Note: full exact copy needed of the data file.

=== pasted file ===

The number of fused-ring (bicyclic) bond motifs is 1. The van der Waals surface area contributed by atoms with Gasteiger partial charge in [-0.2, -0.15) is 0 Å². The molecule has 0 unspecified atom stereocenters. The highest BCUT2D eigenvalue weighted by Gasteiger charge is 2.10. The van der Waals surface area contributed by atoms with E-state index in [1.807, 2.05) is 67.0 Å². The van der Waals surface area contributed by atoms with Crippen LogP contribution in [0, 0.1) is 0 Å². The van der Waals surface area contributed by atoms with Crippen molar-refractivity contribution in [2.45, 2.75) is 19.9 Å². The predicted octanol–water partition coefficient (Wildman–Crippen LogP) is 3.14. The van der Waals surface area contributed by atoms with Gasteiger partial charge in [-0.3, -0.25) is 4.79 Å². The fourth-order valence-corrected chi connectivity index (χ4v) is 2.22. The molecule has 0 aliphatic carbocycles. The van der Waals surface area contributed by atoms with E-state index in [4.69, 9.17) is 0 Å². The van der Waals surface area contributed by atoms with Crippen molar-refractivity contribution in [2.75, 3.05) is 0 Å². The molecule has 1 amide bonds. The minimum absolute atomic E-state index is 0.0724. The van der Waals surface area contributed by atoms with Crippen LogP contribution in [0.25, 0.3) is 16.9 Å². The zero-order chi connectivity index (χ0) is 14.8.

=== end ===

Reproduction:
The number of fused-ring (bicyclic) bond motifs is 1. The van der Waals surface area contributed by atoms with Gasteiger partial charge in [-0.2, -0.15) is 0 Å². The molecule has 0 unspecified atom stereocenters. The highest BCUT2D eigenvalue weighted by Gasteiger charge is 2.10. The van der Waals surface area contributed by atoms with E-state index in [1.807, 2.05) is 67.0 Å². The van der Waals surface area contributed by atoms with Crippen LogP contribution in [0, 0.1) is 0 Å². The van der Waals surface area contributed by atoms with Crippen molar-refractivity contribution in [2.45, 2.75) is 19.9 Å². The predicted octanol–water partition coefficient (Wildman–Crippen LogP) is 3.14. The van der Waals surface area contributed by atoms with Gasteiger partial charge in [-0.3, -0.25) is 4.79 Å². The fourth-order valence-corrected chi connectivity index (χ4v) is 2.22. The molecule has 0 aliphatic carbocycles. The van der Waals surface area contributed by atoms with E-state index in [4.69, 9.17) is 0 Å². The van der Waals surface area contributed by atoms with Crippen molar-refractivity contribution in [2.75, 3.05) is 0 Å². The molecule has 1 amide bonds. The minimum absolute atomic E-state index is 0.0724. The van der Waals surface area contributed by atoms with Crippen LogP contribution in [0.25, 0.3) is 16.9 Å². The zero-order chi connectivity index (χ0) is 14.8.